For Grant Huling, the drive to complete and release The Mere, his former band The Empty Mirror’s second album, eight years after their split was a matter of following his muse and honoring the amazing music he felt the Universe gave him. Releasing this epic work, along with the 16-track collection Overkill: Outtakes from the Empty Mirror, has allowed the visionary singer/songwriter to experience closure of a fruitful, prolific era of his musical life while sharing their powerful, often dark and heavy indie art rock with a new generation of fans. In conjunction with The Mere – released to coincide with the 10th anniversary of the band’s debut – Huling has also released two compelling music videos from The Mere, the title track and “Thinking in Tongues.”
As fresh and impactful now as it was in its early stages, The Mere – which Huling dubs “a nocturnal, unsettled work” – is much more than an exercise in nostalgia. Yet an overview of the band’s history will help folks new to The Empty Mirror’s music understand the big picture. In 2008, the band released Overwhelm, a buzzing, swirling “collage of civilization in collapse,” as one critic called it. Their garage epic was acclaimed and they were “flagged as self-releases to invest in, and ones who looked capable of going far.” Instead, they “went critical, collapsing after two EPs and an album of contemplative, renegade rock songs.”
Since the split, guitarist Kerry Kallberg established Brooklyn’s shirtless “panic rock” flagbearers Flagland, bassist Pete Steffy founded Detroit lo-fi trio Beekeepers and drummer Bill Kim (who helped lay the foundation for The Mere) moved to Japan and founded the prog metal act “The Uncrowned Union.” Huling wandered, recording “achingly emotive slices of acoustic-led beauty” in Seattle and Paris apartments, then hosting the NY-based philosophical music discussion podcast Quick to Listen. He now lives in Columbus, OH with his wife, artist Rose Stark, and their baby, Juno. He makes himself useful as an affordable housing construction project coordinator. He is currently undertaking the second season of Hymns of Haden Laas, a megaproject whereby each month he uploads his adaptation of a piece by Haden Laas, a long-undiscovered hymnodist who died in World War I.
In Review: THE MERE has a bold and dynamic sense an grips the listener into a trance like state, with a lyrical texture similar to early Pink Floyd, of the Syd Barret period, mixed with a compositional tone akin to bands like King Crimson, Camel, ELP and the like. The work of Grant Huling Empty Mirror is definitely not to be considered period or dated, but as a testimonial of the Psychological Progressive Rock predecessor to the modern prog movement. My favorite tracks are Breakfast at Midnight, Thinking in Toungs, Fatehandler (For an Insignificant Man) and Inedia (Naked Girl), simply for the fact that they bend the senses and fill a void in abstract thought, the tracks defy explanation yet demand contemplation.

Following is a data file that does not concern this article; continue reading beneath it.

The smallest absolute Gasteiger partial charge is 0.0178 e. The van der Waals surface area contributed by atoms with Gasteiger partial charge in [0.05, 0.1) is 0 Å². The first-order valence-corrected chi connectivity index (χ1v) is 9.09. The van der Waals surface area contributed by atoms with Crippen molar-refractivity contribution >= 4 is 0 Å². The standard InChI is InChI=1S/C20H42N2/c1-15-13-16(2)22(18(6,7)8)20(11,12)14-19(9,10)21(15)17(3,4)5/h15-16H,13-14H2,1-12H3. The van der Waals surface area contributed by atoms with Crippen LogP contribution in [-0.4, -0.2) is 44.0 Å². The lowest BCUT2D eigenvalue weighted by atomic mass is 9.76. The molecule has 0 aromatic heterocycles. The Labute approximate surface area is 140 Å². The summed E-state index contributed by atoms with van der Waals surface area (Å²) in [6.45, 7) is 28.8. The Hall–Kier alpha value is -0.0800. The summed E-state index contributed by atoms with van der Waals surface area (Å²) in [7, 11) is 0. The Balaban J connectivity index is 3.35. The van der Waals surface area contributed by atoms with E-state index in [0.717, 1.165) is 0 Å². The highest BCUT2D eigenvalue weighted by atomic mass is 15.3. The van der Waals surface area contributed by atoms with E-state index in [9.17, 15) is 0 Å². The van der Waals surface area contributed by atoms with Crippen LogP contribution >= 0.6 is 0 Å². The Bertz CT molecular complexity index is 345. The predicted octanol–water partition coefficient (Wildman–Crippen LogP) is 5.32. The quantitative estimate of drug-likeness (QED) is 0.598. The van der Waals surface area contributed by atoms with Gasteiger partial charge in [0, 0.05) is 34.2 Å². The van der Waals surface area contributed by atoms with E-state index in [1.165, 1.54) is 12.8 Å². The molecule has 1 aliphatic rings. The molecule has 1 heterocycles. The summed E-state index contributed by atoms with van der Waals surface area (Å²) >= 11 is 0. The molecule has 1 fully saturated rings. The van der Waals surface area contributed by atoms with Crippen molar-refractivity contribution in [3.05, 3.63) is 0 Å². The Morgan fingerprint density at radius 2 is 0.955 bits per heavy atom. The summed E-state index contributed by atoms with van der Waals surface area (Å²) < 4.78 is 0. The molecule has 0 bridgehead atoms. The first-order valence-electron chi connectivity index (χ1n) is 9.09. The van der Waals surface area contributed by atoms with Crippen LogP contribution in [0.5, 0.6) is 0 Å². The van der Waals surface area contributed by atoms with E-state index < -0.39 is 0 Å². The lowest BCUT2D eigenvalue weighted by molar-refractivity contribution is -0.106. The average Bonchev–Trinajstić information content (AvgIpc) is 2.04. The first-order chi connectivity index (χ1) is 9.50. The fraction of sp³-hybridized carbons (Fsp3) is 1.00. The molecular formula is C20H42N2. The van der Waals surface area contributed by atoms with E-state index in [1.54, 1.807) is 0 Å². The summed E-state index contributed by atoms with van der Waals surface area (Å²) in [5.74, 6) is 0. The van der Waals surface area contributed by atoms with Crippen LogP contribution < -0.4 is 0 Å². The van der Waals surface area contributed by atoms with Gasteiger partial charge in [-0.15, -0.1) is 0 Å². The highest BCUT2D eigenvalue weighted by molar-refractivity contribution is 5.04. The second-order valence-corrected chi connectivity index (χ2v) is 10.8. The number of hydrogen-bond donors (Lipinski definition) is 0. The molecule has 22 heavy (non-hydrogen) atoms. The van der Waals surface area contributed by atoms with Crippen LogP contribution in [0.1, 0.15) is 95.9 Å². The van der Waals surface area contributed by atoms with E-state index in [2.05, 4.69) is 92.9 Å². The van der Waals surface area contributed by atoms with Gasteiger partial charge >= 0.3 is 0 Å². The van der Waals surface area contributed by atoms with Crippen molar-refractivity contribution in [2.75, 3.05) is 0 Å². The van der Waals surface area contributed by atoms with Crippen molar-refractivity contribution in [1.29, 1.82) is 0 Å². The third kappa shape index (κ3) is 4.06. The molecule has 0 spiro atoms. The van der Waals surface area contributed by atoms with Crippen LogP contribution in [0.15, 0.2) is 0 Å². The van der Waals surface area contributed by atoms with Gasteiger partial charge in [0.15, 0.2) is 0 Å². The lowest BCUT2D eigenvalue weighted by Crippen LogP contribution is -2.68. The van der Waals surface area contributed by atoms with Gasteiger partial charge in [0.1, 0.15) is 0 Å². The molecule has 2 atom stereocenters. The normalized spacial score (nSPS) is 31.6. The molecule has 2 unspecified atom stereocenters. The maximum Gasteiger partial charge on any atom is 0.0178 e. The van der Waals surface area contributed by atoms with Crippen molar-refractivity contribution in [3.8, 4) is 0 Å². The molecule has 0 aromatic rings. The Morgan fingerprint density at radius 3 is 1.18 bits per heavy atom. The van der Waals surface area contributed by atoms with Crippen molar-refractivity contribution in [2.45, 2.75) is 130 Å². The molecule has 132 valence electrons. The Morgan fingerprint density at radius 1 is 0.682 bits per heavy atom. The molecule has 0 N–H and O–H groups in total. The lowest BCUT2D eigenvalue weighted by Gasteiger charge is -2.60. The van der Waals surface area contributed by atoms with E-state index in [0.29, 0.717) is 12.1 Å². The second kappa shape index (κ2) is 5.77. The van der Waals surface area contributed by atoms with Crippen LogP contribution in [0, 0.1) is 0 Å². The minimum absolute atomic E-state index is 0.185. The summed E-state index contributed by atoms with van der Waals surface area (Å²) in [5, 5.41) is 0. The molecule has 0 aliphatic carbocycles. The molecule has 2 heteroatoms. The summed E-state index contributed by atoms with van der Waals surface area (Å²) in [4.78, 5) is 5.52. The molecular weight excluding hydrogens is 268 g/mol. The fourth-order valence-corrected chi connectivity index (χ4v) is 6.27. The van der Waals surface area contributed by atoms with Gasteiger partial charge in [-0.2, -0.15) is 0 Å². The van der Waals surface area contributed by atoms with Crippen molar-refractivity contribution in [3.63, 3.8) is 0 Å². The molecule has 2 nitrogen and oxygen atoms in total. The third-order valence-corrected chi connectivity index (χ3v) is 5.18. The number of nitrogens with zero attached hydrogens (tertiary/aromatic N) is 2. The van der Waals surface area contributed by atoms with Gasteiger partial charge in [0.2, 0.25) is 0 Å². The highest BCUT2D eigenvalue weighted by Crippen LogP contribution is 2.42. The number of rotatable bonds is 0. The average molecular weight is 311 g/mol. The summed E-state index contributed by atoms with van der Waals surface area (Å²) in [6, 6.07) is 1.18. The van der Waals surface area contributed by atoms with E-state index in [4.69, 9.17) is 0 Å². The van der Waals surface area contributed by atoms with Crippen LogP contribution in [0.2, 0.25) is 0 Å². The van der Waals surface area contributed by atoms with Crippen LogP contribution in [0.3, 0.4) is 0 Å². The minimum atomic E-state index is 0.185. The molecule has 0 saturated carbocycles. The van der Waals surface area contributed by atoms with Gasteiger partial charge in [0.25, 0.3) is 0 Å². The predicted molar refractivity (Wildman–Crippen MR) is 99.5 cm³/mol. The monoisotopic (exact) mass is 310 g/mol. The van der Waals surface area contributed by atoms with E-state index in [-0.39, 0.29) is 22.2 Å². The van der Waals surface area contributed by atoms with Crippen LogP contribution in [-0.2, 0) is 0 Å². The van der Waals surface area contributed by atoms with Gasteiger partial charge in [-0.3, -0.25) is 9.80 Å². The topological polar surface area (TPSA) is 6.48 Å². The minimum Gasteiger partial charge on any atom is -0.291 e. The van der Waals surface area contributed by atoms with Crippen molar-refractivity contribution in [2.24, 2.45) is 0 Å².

The Mere’s nine linked tracks advance the delicate harmonic ambiguity and bold formal deconstruction heard in the Empty Mirror’s 2009 EP Abstracted Catholic. Huling’s brass arrangements, recorded in Williamsburg in 2014, lend these drearily horny pieces an eerie big band swagger. The cycle obliquely tells the story of a doubt-stricken young man, Fatehandler, and a malnourished young woman, Inedia, trapped in a purgatorial cycle of hooking up. The apocalyptic fear charging the Empty Mirror’s earlier work has been scaled down to an uncomfortably intimate scale – as the title track concludes: “We’re mediocrity. I’ll tell all.” Key entry points include the brooding “All Stems (Ready to Fast-Forward Now),” about the acid combination of contempt and excitement animating a mismatched relationship; “Breakfast at Midnight,” a lighter-hearted insomniac romp; and the through-composed closing duo about the fate of the two lead characters, “Fatehandler (For an Insignificant Man)” and “Inedia (Naked Girl).”
“The album has a purgatorial sense to me,” Huling says. “It’s about being ‘stuck in a damn loop,’ as one song says. Unfortunately, that feeling extended to the creation of the album. I do think of it as being cursed. It just couldn’t be nailed down…The band’s ten-year anniversary provided a now-or-never impetus to record it, so I did, while in grad school in late 2016/2017. I did it in my backyard shed, which was freezing – particularly when I recorded ‘Thinking in Tongues,’ and I think it comes through in the song. The record is very interior, dreary, and anxious, with a lot of imagery about hooking up and alcohol…
“What I’m doing now is still, I hope, explorative with song form and with unusual, rich, jazzy chords,” he says. “However, since The Mere, I’ve focused on refining things, so that those elements are integrated within a song that hopefully sounds guileless, artless, and intuitive (vs. weird). Like how many Elliott Smith songs or Christmas carols sound like they’ve always existed? I haven’t found any spiritual answers since The Mere, but I have become healthier and more contented. I’ve been making music that, rather than portraying a sealed-off purgatory, turns towards the light — songs that can push the listener and me both towards a sense of power and levity.”
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